Shop on Craigslist long enough and you can find just about anything. Everything from food trucks, new electronics, a strange rash from a one-night stand—it’s all on there. That’s also where Warren “Jr.” Heir located this ’53 Harley-Davidson FL for his friend, Jim Didier.
Warren found this Pan on a trip to Daytona for Bike Week. It wasn’t a random occurrence, either. Jim really wanted an old Harley to turn into a sweet chopper and Warren was looking to help him find it. If you’re hunting for a scoot in the spring, they are plentiful during Bike Week. Looking for one online when you’re surrounded by every kind of motorcycle imaginable seemed a little odd, but it worked for Warren. When he picked it up, it was basket case. “We found it, bought it, then Sanford and Son’ed it all the way home,” Warren explained.
Home for Warren is in Illinois. That’s where warren runs Jr’s Cycle Products. He was damn near born into motorcycling. “It’s my dad’s fault,” Warren says. “He literally raised me in it. He had my bouncy seat set in the doorframe of Warren Cycle, which is my dad’s shop.” Growing up like that doesn’t exactly give you a taste for trailer queens and billet barges. Old ’60s- and ’70s-style choppers are his iron of choice. “That’s kind of what I was raised around and my dad and his buddies were into. If I had a preference, I’d be running an extended springer rigid knucklehead with a king queen seat,” says Warren. He loved building Jim’s Pan chop. Hell, he must have. Why else would he have dubbed it the Perfect Panhead?
Style-wise though, this machine starts with Jim. He logged the due diligence online to really figure out what he wanted in a custom machine. Pictures of similar iron formed a rough ad hoc blueprint in Jim’s mind first, then he printed them out and showed them to Warren. From there it was all Warren: “Working with Jim on the styling and what he was after was the easiest part. He gave me the trust and leeway to make it happen. He had confidence in me to do the job right and that was pretty cool. I’d like to thank him for that.”
Originally Jim wanted an old Knucklehead but his wallet had a different idea. The images from his research had a Panhead in some of them. He liked the history and look. While a Panhead lacks the industrial angry style inherent to the heads on a Knuck, nothing says ’50s Harley like a true Pan V-twin. Transforming this bike was really a matter of simplification and sleeking it out. Warren couldn’t be happier with the way the bike turned out: “It’s real sleek. The original parts and handmade parts fit together real nice. Shit, there’s nothing I’d do different. I love it. I like it the way it is. It’s the nicest bike I’ve ever built.”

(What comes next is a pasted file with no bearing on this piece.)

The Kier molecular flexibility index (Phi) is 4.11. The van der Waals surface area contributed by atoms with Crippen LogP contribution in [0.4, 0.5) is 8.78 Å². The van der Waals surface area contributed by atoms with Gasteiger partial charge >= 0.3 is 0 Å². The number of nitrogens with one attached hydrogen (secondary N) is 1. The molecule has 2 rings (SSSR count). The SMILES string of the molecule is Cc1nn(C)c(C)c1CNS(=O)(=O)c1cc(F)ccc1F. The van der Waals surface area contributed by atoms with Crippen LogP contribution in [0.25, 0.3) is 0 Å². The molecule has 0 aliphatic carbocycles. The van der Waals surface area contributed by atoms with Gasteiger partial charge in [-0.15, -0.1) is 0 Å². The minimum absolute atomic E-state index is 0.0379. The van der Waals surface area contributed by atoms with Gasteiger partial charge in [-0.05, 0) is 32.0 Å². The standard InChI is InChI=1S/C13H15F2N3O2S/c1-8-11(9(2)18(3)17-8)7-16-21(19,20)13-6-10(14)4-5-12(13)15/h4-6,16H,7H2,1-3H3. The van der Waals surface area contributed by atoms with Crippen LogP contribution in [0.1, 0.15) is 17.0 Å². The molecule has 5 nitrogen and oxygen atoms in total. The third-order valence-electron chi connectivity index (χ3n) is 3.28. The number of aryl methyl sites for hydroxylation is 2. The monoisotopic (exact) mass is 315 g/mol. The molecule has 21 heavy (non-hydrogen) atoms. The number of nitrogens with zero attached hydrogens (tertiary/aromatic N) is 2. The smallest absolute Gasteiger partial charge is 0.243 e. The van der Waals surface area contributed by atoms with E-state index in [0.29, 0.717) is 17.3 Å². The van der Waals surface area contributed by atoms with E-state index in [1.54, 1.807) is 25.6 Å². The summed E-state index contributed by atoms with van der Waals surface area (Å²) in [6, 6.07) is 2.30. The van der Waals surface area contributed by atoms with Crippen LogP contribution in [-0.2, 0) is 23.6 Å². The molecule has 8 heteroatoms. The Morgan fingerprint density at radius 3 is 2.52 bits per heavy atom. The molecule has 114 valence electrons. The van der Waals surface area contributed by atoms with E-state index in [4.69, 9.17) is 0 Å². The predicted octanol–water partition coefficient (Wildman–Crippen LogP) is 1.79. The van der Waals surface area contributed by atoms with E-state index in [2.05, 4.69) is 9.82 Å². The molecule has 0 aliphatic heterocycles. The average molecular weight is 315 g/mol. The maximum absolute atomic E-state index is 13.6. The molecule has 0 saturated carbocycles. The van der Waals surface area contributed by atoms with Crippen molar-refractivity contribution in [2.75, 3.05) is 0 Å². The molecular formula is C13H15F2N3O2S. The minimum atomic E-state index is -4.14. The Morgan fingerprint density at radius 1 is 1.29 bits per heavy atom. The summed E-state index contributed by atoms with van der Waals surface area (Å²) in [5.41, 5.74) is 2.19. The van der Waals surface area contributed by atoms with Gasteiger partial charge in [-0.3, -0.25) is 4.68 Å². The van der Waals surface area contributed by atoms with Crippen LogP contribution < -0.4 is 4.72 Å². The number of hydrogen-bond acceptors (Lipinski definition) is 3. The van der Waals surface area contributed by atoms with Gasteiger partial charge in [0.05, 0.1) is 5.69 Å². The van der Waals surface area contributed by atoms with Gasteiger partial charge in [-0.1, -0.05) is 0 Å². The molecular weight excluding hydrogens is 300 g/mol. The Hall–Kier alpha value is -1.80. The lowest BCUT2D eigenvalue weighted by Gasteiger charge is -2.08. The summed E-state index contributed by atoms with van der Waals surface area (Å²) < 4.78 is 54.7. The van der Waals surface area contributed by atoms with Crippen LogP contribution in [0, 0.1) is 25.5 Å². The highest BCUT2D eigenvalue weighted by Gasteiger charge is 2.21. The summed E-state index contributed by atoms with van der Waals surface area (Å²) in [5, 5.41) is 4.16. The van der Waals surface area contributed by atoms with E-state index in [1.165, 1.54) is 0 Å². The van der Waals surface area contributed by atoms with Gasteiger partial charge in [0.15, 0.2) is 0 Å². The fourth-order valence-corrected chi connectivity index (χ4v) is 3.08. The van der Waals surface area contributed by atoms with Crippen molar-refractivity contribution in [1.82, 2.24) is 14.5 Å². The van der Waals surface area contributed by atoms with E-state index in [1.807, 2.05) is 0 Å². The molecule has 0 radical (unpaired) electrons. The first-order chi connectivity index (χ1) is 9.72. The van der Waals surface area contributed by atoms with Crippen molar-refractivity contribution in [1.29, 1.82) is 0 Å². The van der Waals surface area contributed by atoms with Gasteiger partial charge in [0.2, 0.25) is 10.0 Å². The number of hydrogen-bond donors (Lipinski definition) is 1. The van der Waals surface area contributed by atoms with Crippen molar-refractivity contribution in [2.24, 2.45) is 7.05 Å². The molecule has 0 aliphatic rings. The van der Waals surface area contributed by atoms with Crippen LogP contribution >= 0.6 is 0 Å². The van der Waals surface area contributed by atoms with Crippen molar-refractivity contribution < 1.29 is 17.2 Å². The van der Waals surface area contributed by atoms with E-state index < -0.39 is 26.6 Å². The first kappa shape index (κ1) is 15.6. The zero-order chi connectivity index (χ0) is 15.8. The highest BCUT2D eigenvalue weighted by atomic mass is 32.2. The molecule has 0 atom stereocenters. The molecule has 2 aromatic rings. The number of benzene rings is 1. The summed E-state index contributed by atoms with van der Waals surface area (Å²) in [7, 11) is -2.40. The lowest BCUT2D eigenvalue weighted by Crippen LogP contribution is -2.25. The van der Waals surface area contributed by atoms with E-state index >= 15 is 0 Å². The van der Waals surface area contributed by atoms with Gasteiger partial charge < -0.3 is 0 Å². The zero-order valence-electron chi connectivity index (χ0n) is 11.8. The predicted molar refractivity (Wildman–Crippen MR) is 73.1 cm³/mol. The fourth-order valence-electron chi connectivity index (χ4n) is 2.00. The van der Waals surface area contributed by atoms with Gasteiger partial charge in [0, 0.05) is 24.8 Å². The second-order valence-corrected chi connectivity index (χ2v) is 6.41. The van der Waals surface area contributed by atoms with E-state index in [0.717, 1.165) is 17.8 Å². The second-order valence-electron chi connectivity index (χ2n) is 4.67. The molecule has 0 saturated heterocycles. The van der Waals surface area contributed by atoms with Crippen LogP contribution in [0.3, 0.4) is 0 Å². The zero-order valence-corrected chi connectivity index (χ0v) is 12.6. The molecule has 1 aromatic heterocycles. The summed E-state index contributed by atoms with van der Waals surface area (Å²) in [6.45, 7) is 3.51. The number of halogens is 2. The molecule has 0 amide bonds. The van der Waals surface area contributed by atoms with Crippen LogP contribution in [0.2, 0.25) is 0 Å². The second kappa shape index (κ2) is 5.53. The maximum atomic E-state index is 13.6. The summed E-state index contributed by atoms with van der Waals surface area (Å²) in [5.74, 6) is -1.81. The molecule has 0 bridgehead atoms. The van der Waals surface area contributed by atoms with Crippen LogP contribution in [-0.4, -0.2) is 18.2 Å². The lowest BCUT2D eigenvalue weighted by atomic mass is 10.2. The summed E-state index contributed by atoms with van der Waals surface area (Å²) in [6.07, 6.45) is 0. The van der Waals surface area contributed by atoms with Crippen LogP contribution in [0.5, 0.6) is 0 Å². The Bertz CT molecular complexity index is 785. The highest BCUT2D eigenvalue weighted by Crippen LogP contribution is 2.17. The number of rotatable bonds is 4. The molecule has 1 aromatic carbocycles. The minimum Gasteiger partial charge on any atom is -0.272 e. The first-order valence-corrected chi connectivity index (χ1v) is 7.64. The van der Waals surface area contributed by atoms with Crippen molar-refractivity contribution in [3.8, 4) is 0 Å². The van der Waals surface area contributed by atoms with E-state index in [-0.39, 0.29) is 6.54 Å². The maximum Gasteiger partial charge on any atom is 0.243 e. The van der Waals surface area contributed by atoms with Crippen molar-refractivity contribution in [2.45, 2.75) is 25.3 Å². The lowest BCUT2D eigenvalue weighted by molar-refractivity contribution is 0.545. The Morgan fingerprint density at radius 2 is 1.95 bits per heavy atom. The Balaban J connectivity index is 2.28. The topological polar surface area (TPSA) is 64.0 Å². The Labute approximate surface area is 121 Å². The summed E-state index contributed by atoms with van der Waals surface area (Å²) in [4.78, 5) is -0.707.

“Simplifying” is a word abused almost as badly as motivational speakers whore out the word “passion.” It’s sort of a catch-all for streamlining. Here though, that’s exactly what happened. Anything Jim didn’t want found itself torn off the bike and thrown in the corner. Everything else was crowned, polished, touched, blasted, coated, and plated. Warren Sr. went through the motor and did an awesome job breathing new life into its old barrels and cases. “It needed new tires, we had to find new rims because the bike came with shitty ones. We went up to 18-inch rims instead of 16s for more of that Knuckle styling. Other than that, it’s mostly original.”
Jim was thrilled as hell when he got the bike. Sadly, though, riding off into the sunset for the traditional happy ending wasn’t meant to be. Unemployment gave Jim the evil eye, forcing him to hawk this badass bike to a guy in, of all places, Australia.
That’s a pretty long walk from Illinois, let alone the Florida garage which Jim and Warren rescued it from. Losing a loved one like that is gut wrenching but the new owner is a guy who appreciates what he has, according to Warren. “The guy takes it to all the shows and still sends me pictures of it, so we found it a good home.” Although Warren is grateful to the Aussie owner for taking care of his creation, he’s more thankful to his dad for all the support and doing motor and tranny work on this project. . HB